As a result of these rumours, the belief strengthened among the British establishment that Wallis could not become a royal consort at all, and certainly could not be queen. The government of Stanley Baldwin explicitly informed King Edward VIII that it was opposed to him marrying Mrs. Simpson, indicating that if he did, in direct contravention of their advice, the Government would resign en masse. Under pressure from the King, Baldwin agreed to suggest three options to the King's many prime ministers in his other kingdoms throughout the British Commonwealth. These were that:

  • they marry and Mrs Simpson become queen (a "royal marriage")
  • they marry and she not become queen but receive some courtesy title instead (a "morganatic marriage")
  • he abdicate to marry Mrs Simpson.

The second option had European precedents but no parallel in British constitutional history. The Commonwealth's prime ministers were consulted, and all but one agreed that marriage to Mrs. Simpson in any form was not an option they would accept.

Having in effect been told that he could not keep the throne and marry Mrs. Simpson, and having been denied the request to appeal directly to the British nation to explain "his side of the story," Edward chose the third option, becoming the first monarch in modern British history to abdicate voluntarily. As he had not been crowned yet, the coronation that had been planned for Edward VIII became that of his brother George VI instead.

HEADLINE: King Abdicates!

Edward VIII's written abdication notice was witnessed by his three younger brothers at Fort Belvedere: Albert, the Duke of York, who became King George VI by it, Henry, Duke of Gloucester, and George, Duke of Kent. It was then given legislative form by a special Act of Parliament (His Majesty's Declaration of Abdication Act 1936). It was Royal Assent to this Act, rather than the abdication notice, which gave legal effect to the abdication in the United Kingdom and the British Empire.

The new King George created his elder brother Duke of Windsor, a newly invented title, with the style "His Royal Highness."

The Duke and Simpson were married in France on June 3, 1937 (after her divorce had been finalized) and lived in Paris. Wallis became the Duchess of Windsor but much to Edward's disgust was not permitted to be called "Her Royal Highness." The Queen Mother forbade the Duchess to ever visit their palaces in England.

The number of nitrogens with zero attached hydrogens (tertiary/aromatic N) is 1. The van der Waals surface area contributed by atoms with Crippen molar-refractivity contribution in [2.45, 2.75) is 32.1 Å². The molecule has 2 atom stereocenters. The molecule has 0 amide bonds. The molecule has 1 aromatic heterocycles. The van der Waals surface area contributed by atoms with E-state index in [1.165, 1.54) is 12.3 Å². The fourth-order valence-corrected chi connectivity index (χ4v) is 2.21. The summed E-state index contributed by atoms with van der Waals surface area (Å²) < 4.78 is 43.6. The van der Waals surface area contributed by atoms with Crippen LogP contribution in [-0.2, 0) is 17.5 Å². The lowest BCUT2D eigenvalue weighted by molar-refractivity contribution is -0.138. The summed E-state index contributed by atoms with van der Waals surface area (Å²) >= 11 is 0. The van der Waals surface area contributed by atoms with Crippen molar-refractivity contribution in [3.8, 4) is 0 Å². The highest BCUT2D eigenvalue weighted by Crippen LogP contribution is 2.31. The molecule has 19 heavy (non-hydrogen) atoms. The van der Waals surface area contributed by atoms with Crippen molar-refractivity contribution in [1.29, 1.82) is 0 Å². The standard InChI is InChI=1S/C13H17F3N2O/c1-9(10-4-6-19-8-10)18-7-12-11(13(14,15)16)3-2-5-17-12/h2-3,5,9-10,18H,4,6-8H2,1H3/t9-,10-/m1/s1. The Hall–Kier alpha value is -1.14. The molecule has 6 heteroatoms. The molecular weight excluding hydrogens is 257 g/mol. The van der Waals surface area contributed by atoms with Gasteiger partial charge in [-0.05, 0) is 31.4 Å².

HEADLINE: Windsors Visit Hitler The newlywed couple infuriated leaders around the world when they paid a friendly visit to Hitler in Berlin.  With Edward's attitude towards the British constitution and government, it is small surprise that most historians judge Edward VIII's abdication a "lucky break" for both Britain and the House of Windsor. His own Private Secretary, Alan Lascelles, commented "The best thing that could happen to him would be for him to break his neck."

The Duke of Windsor went on to serve during the war as Governor of the Bahamas, where, in a revealing comment to an acquaintance, he commented:

"After the war is over and Hitler will crush the Americans . . . we'll take over. . . They (the British) don't want me as their king, but I'll soon be back as their leader. "

He told another acquaintance that "it would be a tragic thing for the world if Hitler was overthrown". Such comments reinforced the belief that the Duke and Duchess held Nazi sympathies and that the Abdication Crisis of 1936's effect was to force off the throne a man whose political views could have been a threat to his country, and replace him with a king (George VI) who showed no such sympathies.

Wallis continued to have affairs, including a very public one with Jimmy Donahue, a playboy grandson of the stores mogul, FW Woolworth.  

Edward died in Paris on May 28, 1972. His wife died there, April 24, 1986.